Students conducted lab experiments to test for a variety of different mutations. The objective was for students to learn about the inheritance patterns of organisms by observing fruit flies, Drosophila melanogaster. The teacher resource Fruit Fly Genetics Project explains how to undertake this project and provides downloadable materials for use in the classroom.
Click on the small thumbnail pictures below to magnify the flies. You'll see enlarged illustrations of fruit flies, Drosophila melanogaster. In our real exhibit you'd be looking at the actual flies crawling around, looking for food or grooming their wings.
Compare the mutated flies to the normal flies. The fruit flies in this exhibit show just a few of the mutations that occur in natural fruit fly populations. The genetic instructions to build a fruit fly-or any other organism-are imprinted in its DNA, a long, threadlike molecule packaged in bundles called chromosomes.
Like a phone book made up of different names and addresses, each chromosome consists of many individual sections called genes. Each gene carries some of the instructions for building one particular characteristic of an organism. To build a complete organism, many genes must work precisely together.
A defect in a gene can cause a change in the building plan for one particular body part-or for the entire organism. Mutations are neither good nor bad: By creating new gene versions, mutations are a driving force for changes in evolution, sometimes leading to new species. Biologists learn about the proper function of any gene by studying mutations.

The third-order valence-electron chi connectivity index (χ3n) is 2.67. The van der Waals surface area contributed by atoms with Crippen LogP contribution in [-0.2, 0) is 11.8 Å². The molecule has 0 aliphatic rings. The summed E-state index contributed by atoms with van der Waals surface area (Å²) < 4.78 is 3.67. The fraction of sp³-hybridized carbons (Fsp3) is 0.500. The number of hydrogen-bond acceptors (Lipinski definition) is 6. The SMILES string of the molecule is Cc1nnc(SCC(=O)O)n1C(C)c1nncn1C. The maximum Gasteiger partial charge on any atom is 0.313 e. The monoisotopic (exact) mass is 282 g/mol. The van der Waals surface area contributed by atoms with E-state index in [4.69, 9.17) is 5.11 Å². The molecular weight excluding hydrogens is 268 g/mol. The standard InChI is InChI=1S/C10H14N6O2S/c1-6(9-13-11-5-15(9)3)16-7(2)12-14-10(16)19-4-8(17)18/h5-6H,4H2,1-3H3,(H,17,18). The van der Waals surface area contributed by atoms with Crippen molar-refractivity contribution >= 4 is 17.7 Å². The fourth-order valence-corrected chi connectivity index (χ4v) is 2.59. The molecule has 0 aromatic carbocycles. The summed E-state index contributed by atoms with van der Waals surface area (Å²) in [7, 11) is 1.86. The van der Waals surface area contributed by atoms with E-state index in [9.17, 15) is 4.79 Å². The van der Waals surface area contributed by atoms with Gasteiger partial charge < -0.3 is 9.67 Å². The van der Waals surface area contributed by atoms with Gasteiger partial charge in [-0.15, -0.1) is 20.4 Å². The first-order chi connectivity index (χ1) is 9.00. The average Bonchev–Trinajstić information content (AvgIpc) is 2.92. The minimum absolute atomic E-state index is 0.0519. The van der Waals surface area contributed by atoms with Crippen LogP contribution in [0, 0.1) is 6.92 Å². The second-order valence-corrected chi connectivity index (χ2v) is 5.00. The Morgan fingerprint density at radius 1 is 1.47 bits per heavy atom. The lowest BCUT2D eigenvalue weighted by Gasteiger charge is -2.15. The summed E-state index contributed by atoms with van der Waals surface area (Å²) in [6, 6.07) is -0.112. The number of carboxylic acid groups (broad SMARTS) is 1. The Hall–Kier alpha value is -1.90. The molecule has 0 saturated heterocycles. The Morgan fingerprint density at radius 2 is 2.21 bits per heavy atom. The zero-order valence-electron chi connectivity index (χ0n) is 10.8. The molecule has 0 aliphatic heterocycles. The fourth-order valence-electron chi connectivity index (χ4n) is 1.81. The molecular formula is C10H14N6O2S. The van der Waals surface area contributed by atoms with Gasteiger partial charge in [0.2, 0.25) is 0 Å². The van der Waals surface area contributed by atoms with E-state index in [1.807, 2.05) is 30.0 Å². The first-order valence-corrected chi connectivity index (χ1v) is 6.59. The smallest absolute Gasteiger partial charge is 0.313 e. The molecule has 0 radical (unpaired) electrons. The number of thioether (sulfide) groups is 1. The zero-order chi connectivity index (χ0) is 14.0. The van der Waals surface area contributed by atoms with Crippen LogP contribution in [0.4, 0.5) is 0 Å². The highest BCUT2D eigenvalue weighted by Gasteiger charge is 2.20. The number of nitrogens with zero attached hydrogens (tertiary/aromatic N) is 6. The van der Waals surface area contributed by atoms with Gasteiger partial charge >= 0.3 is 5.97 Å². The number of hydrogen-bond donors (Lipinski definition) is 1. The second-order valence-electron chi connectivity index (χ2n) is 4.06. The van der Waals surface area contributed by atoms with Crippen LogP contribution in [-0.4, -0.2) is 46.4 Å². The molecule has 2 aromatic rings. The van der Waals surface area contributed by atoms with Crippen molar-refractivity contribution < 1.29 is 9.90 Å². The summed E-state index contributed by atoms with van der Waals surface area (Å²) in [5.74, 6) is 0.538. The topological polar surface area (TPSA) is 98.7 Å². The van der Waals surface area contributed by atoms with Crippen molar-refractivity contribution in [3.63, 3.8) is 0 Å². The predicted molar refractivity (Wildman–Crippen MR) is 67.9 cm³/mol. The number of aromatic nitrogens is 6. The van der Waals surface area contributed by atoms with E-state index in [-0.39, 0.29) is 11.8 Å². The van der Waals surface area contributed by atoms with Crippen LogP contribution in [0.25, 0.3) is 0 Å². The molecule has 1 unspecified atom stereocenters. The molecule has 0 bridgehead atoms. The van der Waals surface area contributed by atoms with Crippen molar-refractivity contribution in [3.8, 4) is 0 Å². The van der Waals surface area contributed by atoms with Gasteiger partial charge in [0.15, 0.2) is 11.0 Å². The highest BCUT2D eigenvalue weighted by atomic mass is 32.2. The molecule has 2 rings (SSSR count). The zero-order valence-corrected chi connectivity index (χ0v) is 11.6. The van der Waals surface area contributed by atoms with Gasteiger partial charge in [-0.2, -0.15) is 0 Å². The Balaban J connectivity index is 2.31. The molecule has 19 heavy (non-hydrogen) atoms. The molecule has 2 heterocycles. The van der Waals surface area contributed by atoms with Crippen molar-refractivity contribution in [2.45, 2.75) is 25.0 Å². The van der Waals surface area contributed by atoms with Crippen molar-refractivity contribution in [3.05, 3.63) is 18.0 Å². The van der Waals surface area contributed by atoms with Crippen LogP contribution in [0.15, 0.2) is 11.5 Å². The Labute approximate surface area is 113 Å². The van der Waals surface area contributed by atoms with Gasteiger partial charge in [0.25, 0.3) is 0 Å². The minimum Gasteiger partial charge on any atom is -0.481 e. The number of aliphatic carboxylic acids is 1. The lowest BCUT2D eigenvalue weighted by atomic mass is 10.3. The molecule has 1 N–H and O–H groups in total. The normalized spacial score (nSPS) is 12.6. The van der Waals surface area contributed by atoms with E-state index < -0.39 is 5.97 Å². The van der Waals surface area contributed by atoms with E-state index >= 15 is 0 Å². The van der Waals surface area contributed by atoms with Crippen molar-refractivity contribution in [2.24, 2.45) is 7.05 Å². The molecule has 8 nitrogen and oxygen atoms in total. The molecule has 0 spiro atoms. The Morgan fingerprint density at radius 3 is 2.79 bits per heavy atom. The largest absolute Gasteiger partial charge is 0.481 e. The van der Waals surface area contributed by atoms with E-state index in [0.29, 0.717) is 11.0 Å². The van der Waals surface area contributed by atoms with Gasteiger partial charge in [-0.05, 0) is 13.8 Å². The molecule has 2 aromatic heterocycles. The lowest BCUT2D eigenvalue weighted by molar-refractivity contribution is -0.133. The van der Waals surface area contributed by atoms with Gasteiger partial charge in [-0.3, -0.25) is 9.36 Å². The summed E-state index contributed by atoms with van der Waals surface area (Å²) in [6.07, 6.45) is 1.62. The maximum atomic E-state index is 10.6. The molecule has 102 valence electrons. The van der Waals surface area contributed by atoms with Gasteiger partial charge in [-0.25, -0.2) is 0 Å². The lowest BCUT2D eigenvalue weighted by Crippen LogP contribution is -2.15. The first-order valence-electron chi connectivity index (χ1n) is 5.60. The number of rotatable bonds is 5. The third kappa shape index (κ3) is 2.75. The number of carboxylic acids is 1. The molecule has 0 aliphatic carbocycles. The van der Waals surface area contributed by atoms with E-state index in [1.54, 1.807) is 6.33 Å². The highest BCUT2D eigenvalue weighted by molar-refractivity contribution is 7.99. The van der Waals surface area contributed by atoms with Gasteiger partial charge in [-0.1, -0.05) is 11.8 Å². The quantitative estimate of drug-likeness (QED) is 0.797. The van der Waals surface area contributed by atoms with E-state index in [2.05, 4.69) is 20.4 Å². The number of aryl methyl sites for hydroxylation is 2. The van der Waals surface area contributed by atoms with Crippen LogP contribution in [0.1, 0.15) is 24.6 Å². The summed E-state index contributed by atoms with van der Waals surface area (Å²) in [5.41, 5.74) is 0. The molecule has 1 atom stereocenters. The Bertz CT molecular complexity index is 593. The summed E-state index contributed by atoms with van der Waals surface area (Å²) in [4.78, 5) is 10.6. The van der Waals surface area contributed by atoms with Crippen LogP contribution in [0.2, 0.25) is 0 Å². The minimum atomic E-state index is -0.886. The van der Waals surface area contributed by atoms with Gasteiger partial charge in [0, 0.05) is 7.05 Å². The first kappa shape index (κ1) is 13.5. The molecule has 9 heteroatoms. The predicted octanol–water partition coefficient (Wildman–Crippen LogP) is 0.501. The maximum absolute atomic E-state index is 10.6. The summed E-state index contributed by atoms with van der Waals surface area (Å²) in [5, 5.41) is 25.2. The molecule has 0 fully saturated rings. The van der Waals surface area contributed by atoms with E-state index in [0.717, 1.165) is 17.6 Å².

If a defective gene causes short wings, for instance, scientists know that the healthy version of the gene is responsible for correct wing formation. Normal Fruit Flies These are normal fruit flies, or "wildtypes. Now compare them with the other fruit flies here.
Short-Winged Flies Notice the shortened wings of these flies. Flies with vestigial wings cannot fly: These flies have a recessive mutation.
Of the pair of vestigial genes carried by each fly one from each parentboth have to be altered to produce the abnormal wing shape.
If only one is mutated, the healthy version can override the defect. Curly-Winged Flies Notice the curled wings of these flies.bio study notes Essay. Genetics Midterm Textbook Notes Mendelian Genetics: pg. The Principle of Dominance- in a heterozygote, one allele may conceal the presence of another The Principle of Segregation- in a heterozygote, two different alleles segregate from each other during the formation of gametes The Principle of Independent.
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Giving examples (after , questions become much broader and thematic.). Review the processes and principles behind living organisms and their ecosystems through exam prep practice questions on scientific inquiry and models in Albert's AP Biology prep course.
Below are free-response questions from past AP Biology Exams. Included with the questions are scoring guidelines, sample student responses, and commentary on those responses, as well as exam statistics and the Chief Reader's Student Performance Q&A for past administrations.